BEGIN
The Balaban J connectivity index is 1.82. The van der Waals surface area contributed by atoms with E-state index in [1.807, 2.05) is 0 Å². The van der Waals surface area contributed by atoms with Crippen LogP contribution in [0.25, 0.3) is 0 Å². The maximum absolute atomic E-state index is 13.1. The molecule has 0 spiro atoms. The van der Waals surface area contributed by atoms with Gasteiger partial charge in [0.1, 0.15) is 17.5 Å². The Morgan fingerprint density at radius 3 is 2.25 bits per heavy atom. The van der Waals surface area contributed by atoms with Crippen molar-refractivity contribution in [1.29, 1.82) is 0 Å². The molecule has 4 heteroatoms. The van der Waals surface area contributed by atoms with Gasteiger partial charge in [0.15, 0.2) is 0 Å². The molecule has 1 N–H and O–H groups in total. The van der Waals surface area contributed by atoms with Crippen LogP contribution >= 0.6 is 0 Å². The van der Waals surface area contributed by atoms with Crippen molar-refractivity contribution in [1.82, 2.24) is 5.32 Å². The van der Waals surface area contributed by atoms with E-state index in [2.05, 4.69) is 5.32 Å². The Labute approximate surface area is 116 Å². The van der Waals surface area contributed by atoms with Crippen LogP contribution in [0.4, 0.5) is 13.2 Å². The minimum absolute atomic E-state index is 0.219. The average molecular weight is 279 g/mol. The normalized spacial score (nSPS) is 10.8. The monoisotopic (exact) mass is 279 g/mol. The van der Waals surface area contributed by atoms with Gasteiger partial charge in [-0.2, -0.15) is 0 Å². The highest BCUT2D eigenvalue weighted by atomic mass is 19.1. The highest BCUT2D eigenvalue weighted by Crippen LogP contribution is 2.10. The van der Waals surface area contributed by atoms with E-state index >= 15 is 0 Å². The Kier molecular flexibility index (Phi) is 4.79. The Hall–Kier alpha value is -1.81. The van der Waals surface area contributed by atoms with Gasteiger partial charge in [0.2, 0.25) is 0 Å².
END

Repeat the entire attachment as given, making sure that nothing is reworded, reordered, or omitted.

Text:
The Balaban J connectivity index is 1.82. The van der Waals surface area contributed by atoms with E-state index in [1.807, 2.05) is 0 Å². The van der Waals surface area contributed by atoms with Crippen LogP contribution in [0.25, 0.3) is 0 Å². The maximum absolute atomic E-state index is 13.1. The molecule has 0 spiro atoms. The van der Waals surface area contributed by atoms with Gasteiger partial charge in [0.1, 0.15) is 17.5 Å². The Morgan fingerprint density at radius 3 is 2.25 bits per heavy atom. The van der Waals surface area contributed by atoms with Crippen molar-refractivity contribution in [1.29, 1.82) is 0 Å². The molecule has 4 heteroatoms. The van der Waals surface area contributed by atoms with Gasteiger partial charge in [0.15, 0.2) is 0 Å². The molecule has 1 N–H and O–H groups in total. The van der Waals surface area contributed by atoms with Crippen LogP contribution >= 0.6 is 0 Å². The van der Waals surface area contributed by atoms with Crippen molar-refractivity contribution in [1.82, 2.24) is 5.32 Å². The van der Waals surface area contributed by atoms with E-state index in [2.05, 4.69) is 5.32 Å². The Labute approximate surface area is 116 Å². The van der Waals surface area contributed by atoms with Crippen LogP contribution in [0.4, 0.5) is 13.2 Å². The minimum absolute atomic E-state index is 0.219. The average molecular weight is 279 g/mol. The normalized spacial score (nSPS) is 10.8. The monoisotopic (exact) mass is 279 g/mol. The van der Waals surface area contributed by atoms with Gasteiger partial charge in [-0.2, -0.15) is 0 Å². The highest BCUT2D eigenvalue weighted by atomic mass is 19.1. The highest BCUT2D eigenvalue weighted by Crippen LogP contribution is 2.10. The van der Waals surface area contributed by atoms with E-state index >= 15 is 0 Å². The Kier molecular flexibility index (Phi) is 4.79. The Hall–Kier alpha value is -1.81. The van der Waals surface area contributed by atoms with Gasteiger partial charge in [0.2, 0.25) is 0 Å².